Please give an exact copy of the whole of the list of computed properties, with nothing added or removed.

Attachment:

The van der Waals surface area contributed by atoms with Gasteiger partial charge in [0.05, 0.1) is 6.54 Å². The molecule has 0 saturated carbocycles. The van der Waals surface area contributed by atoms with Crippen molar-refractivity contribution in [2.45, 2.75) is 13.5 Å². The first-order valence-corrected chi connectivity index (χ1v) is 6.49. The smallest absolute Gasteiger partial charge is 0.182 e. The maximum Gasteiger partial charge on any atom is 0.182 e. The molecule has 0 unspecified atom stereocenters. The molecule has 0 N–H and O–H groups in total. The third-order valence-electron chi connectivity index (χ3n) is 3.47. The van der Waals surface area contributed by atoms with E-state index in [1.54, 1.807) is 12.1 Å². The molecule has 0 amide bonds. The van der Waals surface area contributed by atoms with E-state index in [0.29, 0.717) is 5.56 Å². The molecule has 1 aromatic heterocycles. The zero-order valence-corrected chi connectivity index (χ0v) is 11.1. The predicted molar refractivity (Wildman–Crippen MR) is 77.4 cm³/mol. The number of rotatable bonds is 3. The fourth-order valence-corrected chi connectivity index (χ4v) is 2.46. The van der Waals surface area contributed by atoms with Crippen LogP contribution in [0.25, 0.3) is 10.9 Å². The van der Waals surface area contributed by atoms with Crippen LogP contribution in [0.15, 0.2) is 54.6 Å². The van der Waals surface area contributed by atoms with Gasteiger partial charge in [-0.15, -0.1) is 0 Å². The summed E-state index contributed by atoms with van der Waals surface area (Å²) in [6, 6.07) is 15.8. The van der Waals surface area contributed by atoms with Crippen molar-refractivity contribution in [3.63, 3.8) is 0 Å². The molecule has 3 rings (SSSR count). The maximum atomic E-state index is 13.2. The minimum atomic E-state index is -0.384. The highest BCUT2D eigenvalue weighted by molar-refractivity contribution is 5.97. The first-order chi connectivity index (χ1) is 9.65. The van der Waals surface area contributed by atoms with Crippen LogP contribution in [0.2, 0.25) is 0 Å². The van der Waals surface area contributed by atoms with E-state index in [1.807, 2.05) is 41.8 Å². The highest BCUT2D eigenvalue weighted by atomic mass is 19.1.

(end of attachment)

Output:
The van der Waals surface area contributed by atoms with Gasteiger partial charge in [0.05, 0.1) is 6.54 Å². The molecule has 0 saturated carbocycles. The van der Waals surface area contributed by atoms with Crippen molar-refractivity contribution in [2.45, 2.75) is 13.5 Å². The first-order valence-corrected chi connectivity index (χ1v) is 6.49. The smallest absolute Gasteiger partial charge is 0.182 e. The maximum Gasteiger partial charge on any atom is 0.182 e. The molecule has 0 unspecified atom stereocenters. The molecule has 0 N–H and O–H groups in total. The third-order valence-electron chi connectivity index (χ3n) is 3.47. The van der Waals surface area contributed by atoms with E-state index in [1.54, 1.807) is 12.1 Å². The molecule has 0 amide bonds. The van der Waals surface area contributed by atoms with E-state index in [0.29, 0.717) is 5.56 Å². The molecule has 1 aromatic heterocycles. The zero-order valence-corrected chi connectivity index (χ0v) is 11.1. The predicted molar refractivity (Wildman–Crippen MR) is 77.4 cm³/mol. The number of rotatable bonds is 3. The fourth-order valence-corrected chi connectivity index (χ4v) is 2.46. The van der Waals surface area contributed by atoms with Crippen LogP contribution in [0.25, 0.3) is 10.9 Å². The van der Waals surface area contributed by atoms with Crippen LogP contribution in [0.15, 0.2) is 54.6 Å². The van der Waals surface area contributed by atoms with Gasteiger partial charge in [-0.15, -0.1) is 0 Å². The summed E-state index contributed by atoms with van der Waals surface area (Å²) in [6, 6.07) is 15.8. The van der Waals surface area contributed by atoms with Crippen molar-refractivity contribution in [3.63, 3.8) is 0 Å². The molecule has 3 rings (SSSR count). The maximum atomic E-state index is 13.2. The minimum atomic E-state index is -0.384. The highest BCUT2D eigenvalue weighted by molar-refractivity contribution is 5.97. The first-order chi connectivity index (χ1) is 9.65. The van der Waals surface area contributed by atoms with Crippen LogP contribution in [0.2, 0.25) is 0 Å². The van der Waals surface area contributed by atoms with E-state index in [1.807, 2.05) is 41.8 Å². The highest BCUT2D eigenvalue weighted by atomic mass is 19.1.